The reason I thought I could go sub-3 was I ran a 3:00:05 on the same course last year, I know where I made my mistakes last year, and I'm in better shape than I was last year. My times in shorter races certainly don't indicate sub-3, but I know I'm a distance guy, so I don't worry about that. My 5K PR is 19:20 with a tight hamstring -- definitely not sub-3, but not super slow, either. All of my other distances are soft.


Marshall Burt said...

Maybe I'm not reading between the lines very well, but that looks like anything but a yes. No big deal, I was only curious.

261 to 26.2 said...

Sounds like you think a 5K time is necessary to believe there is ability for a marathon time.

I hurt my hamstring at 21 in Boston and went 3:03. I ran less-than-perfect last year in Tucson and missed by 6 seconds. I am stronger and in better shape than I was in April or last December. So yeah, I think sub-3 was reasonable. No lines to read between -- that's a yes, I think I had room to improve 6 seconds.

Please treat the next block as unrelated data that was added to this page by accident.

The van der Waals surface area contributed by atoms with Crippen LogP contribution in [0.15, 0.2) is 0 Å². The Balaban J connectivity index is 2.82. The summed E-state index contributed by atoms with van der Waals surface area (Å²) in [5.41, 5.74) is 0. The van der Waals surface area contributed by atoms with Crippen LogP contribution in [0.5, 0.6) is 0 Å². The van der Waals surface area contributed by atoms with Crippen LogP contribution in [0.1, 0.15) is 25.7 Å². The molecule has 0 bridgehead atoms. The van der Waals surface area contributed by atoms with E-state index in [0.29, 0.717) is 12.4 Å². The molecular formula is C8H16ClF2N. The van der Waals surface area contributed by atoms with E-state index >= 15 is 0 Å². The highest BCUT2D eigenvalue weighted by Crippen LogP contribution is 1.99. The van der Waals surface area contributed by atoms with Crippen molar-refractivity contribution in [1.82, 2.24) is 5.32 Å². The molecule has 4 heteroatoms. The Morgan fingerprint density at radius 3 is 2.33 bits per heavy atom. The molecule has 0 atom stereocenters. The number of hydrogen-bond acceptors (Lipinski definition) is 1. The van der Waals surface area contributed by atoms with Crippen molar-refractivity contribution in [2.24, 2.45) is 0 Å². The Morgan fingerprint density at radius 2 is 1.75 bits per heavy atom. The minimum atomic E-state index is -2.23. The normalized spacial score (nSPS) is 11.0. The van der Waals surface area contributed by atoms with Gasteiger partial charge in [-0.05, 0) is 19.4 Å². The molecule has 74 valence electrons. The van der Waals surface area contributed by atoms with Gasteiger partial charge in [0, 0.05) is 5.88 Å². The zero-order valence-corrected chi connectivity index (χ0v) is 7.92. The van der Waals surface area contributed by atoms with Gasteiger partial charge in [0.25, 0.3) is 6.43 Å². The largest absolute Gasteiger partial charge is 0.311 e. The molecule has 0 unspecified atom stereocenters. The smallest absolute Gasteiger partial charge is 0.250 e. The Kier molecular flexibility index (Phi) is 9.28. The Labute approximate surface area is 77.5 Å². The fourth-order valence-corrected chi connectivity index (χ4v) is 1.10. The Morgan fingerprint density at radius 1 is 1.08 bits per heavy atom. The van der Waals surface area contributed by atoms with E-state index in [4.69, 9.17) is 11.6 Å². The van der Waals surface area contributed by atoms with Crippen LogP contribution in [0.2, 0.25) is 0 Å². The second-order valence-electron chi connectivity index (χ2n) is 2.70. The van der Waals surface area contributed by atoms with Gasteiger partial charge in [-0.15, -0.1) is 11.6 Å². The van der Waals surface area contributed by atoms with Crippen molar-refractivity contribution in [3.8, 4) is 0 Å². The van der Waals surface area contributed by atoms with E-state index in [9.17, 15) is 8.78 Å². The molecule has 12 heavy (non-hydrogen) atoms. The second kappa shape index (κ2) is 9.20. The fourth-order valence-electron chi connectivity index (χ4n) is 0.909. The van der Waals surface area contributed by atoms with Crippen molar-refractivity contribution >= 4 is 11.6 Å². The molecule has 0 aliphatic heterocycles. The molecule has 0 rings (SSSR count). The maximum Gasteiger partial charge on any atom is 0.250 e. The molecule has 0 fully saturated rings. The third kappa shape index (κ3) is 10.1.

If you're talking about improving considerably beyond 2:59:59, well, I'm 200 pounds. If I dropped to 190 or 180, I think that would be reasonably accomplished ... that, too, is a yes, although if that's what you're asking, I'm not sure why.

Marshall Burt said...

Sorry, that inference isn't correct, though if there has been basically no speed development prior to running marathons then that would be a big and obvious factor. I don't think any outcome has happened by accident.

261 to 26.2 said...

Hey Marshall,
So glad you're all-knowing and have all the answers. Let me give you a little more information so you can continue to judge me.